The Dominican Republic was a place where most people lived in wooden homes with thatch roofs and dirt floors. It was common to see kids with a bulging stomach enlarged due to malnutrition. Whomever had a television was few and the entire neighborhood went to those houses to see the novelas. Running water in the home for most of the population was unheard of and the girls had to go to the nearest river to get the water from the day. Washing clothes was mostly done in a river by the women. Something as simple as a toilet paper was unheard if for a good chunk of the population. Those that had access to it often was a bad quality one that disintegrated while they still had it on their hands. Going to the doctor was not a widespread practice. Most of the population lived in rural areas. Cooking in open air pits known as fogón was the norm. It was the poorest Spanish-speaking country in the world. Even the “major cities” was medium towns and to this day most people refer to the cities as ‘pueblos’ which means town in Spanish. Foreign people was a rarity and even the capital was a sleepy place with no traffic jams and few traffic lights. Something as simple as going to Santiago from Santo Domingo took 3 hours on the Duarte Highway, which was mostly a two lane road (one lane heading north and another lane heading south). I still remember when that road was widen and the number of houses on the side that were marked to be destroyed, and that was in the middle of the 1990s. The country had two airports, one in Santo Domingo and one in Puerto plata, but Santo Domingo was the main airport by a long shot. No one heard of Punta Cana because it used to take 5 hours on a two lane road and there was nothing there, just a jungle and a deserted beautiful beach. That’s basically it. Not even telephone lines extended that far. Higüey was a small and dusty town with most buildings being houses made of wood and dirt floors.

Now it has completely changed. The weird thing is that it wasn’t too long ago that the country was dominated by what I said and more. Plenty of people are still alive and they will tell anyone how things was a short decades ago not because they read it in a book, but because they lived it. These folks aren’t mostly ‘old people’ either.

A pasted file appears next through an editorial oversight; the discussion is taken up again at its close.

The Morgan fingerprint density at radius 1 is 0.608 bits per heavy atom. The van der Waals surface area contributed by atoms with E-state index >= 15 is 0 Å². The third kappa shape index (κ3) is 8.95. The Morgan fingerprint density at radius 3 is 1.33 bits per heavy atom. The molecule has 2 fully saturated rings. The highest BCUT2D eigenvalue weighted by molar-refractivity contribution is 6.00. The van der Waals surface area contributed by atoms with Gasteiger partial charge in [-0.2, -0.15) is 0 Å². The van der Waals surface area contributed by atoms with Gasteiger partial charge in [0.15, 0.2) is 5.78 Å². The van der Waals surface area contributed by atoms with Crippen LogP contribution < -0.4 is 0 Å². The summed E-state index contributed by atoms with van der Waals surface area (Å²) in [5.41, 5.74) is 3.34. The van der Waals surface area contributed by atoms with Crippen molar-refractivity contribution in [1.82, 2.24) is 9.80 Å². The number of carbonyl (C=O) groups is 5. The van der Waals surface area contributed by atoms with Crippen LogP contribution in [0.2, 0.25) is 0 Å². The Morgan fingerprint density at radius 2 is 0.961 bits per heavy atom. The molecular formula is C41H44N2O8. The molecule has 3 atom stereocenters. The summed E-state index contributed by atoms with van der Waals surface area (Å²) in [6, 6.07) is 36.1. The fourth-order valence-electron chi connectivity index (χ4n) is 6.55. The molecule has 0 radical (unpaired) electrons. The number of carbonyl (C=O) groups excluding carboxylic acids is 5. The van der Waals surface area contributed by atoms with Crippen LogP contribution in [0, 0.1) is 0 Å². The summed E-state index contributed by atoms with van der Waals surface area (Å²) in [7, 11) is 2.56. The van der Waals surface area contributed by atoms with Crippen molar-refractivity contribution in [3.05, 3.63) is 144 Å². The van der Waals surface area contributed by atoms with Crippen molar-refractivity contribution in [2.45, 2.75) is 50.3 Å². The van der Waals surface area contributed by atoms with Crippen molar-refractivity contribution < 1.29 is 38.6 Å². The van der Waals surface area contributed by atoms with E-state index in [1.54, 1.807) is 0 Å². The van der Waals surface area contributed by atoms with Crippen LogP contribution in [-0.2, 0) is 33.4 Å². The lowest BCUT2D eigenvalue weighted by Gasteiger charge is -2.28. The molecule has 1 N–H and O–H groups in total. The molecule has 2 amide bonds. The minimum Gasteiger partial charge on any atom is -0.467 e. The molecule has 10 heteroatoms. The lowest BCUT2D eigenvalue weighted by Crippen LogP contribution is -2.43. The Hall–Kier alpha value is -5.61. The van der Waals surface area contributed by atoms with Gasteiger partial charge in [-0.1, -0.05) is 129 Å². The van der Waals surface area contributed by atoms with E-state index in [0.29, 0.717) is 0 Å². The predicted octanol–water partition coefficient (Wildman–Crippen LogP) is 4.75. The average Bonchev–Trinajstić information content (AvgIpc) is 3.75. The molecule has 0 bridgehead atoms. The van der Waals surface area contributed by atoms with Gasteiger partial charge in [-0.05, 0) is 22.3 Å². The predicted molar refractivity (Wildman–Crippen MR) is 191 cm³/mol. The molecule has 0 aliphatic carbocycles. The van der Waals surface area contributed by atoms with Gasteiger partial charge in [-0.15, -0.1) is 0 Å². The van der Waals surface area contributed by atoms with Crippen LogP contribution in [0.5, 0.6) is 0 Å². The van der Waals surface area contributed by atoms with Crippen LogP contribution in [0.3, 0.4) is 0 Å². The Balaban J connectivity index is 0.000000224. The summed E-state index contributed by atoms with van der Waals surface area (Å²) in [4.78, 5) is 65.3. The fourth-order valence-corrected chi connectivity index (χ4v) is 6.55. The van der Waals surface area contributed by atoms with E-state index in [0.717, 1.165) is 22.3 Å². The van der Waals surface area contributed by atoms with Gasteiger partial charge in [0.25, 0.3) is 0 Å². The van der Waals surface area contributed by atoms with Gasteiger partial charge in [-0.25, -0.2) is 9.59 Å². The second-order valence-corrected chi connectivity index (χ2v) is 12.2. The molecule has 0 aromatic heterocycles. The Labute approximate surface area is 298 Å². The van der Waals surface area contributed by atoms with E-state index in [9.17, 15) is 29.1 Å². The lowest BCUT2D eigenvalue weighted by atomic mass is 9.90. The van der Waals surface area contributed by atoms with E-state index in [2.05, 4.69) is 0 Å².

Going to places like Puerto Rico or the USA was for the few and the places was gleaming compared to the DR. It was easy to tell who lived in those places. Now its different. People that travel don’t have the “brillo” that they used to and few things are now impressive, mostly because the DR has change so much in such short years.

Last edited by AntonioR; 07-29-2019 at 06:45 AM..
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Old 07-29-2019, 07:08 AM
 
Location: Bronx, NY
5,524 posts, read 17,755,685 times
Reputation: 2064
Quote:
Originally Posted by NyWriterdude View Post
We’re both from NYC. He went to CUNY, a lowly ranked rock bottom state school. I have two Ivy League degrees. He lives in the Bronx, full of poverty and crime. I live in sunny Spain.

In short he is jealous.

We’ve posted on the same forum for years.

Outside the US he has access to the DR while I have the entire EU.
Yes the above is true my friend. The only thing you forgot to mention was that you are still unemployed. You went to an IVY league school for a useless liberal arts degree, while I have a degree in the sciences. This is what frustrates you. The only reason you left the states was because you couldn't find a job lol

You're probably working in a gay bar in Spain or something.

Yes we go way back though. Don't take it personal.
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Old 07-29-2019, 07:26 AM
 
24,396 posts, read 17,815,066 times
Reputation: 9232
Quote:
Originally Posted by SuperMario View Post
Yes the above is true my friend. The only thing you forgot to mention was that you are still unemployed. You went to an IVY league school for a useless liberal arts degree, while I have a degree in the sciences. This is what frustrates you. The only reason you left the states was because you couldn't find a job lol

You're probably working in a gay bar in Spain or something.

Yes we go way back though. Don't take it personal.
Very well employed.

Ivy graduates have no problem getting jobs anywhere in the world. BA from Cornell, MA from Columbia.

People with access to real money and real education have no problem finding jobs in business’s

Continue turning green with envy, my friend.
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Old 07-29-2019, 07:30 AM
 
24,396 posts, read 17,815,066 times
Reputation: 9232
Quote:
Originally Posted by AntonioR View Post